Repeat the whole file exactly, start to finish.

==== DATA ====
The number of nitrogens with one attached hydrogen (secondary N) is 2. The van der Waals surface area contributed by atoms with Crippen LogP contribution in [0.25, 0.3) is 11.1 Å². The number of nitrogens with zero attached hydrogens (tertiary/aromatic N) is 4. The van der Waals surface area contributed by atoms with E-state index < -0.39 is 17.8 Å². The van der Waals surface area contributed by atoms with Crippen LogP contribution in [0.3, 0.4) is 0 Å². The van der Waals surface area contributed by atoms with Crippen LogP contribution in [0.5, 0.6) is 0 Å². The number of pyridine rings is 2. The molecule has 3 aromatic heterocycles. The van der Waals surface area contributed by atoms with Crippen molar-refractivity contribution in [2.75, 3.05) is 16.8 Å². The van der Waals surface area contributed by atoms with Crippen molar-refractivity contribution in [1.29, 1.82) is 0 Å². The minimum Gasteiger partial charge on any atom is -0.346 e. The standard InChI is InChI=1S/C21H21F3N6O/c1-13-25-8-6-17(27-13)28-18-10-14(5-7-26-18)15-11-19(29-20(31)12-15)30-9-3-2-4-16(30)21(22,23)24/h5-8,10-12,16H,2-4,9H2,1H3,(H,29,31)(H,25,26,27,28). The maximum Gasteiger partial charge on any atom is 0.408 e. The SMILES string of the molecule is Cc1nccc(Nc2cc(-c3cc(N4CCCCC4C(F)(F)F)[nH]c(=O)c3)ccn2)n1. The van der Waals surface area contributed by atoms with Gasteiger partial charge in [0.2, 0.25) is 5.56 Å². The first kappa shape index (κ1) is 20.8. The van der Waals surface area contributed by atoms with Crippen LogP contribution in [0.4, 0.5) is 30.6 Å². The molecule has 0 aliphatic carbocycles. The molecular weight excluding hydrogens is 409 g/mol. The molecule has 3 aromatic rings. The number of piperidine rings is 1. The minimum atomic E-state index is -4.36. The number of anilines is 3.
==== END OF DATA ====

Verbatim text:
The number of nitrogens with one attached hydrogen (secondary N) is 2. The van der Waals surface area contributed by atoms with Crippen LogP contribution in [0.25, 0.3) is 11.1 Å². The number of nitrogens with zero attached hydrogens (tertiary/aromatic N) is 4. The van der Waals surface area contributed by atoms with E-state index < -0.39 is 17.8 Å². The van der Waals surface area contributed by atoms with Crippen LogP contribution in [0.3, 0.4) is 0 Å². The van der Waals surface area contributed by atoms with Crippen LogP contribution in [0.5, 0.6) is 0 Å². The number of pyridine rings is 2. The molecule has 3 aromatic heterocycles. The van der Waals surface area contributed by atoms with Crippen molar-refractivity contribution in [2.75, 3.05) is 16.8 Å². The van der Waals surface area contributed by atoms with Crippen molar-refractivity contribution in [1.29, 1.82) is 0 Å². The minimum Gasteiger partial charge on any atom is -0.346 e. The standard InChI is InChI=1S/C21H21F3N6O/c1-13-25-8-6-17(27-13)28-18-10-14(5-7-26-18)15-11-19(29-20(31)12-15)30-9-3-2-4-16(30)21(22,23)24/h5-8,10-12,16H,2-4,9H2,1H3,(H,29,31)(H,25,26,27,28). The maximum Gasteiger partial charge on any atom is 0.408 e. The SMILES string of the molecule is Cc1nccc(Nc2cc(-c3cc(N4CCCCC4C(F)(F)F)[nH]c(=O)c3)ccn2)n1. The van der Waals surface area contributed by atoms with Gasteiger partial charge in [0.2, 0.25) is 5.56 Å². The first kappa shape index (κ1) is 20.8. The van der Waals surface area contributed by atoms with Crippen LogP contribution in [0.4, 0.5) is 30.6 Å². The molecule has 0 aliphatic carbocycles. The molecular weight excluding hydrogens is 409 g/mol. The molecule has 3 aromatic rings. The number of piperidine rings is 1. The minimum atomic E-state index is -4.36. The number of anilines is 3.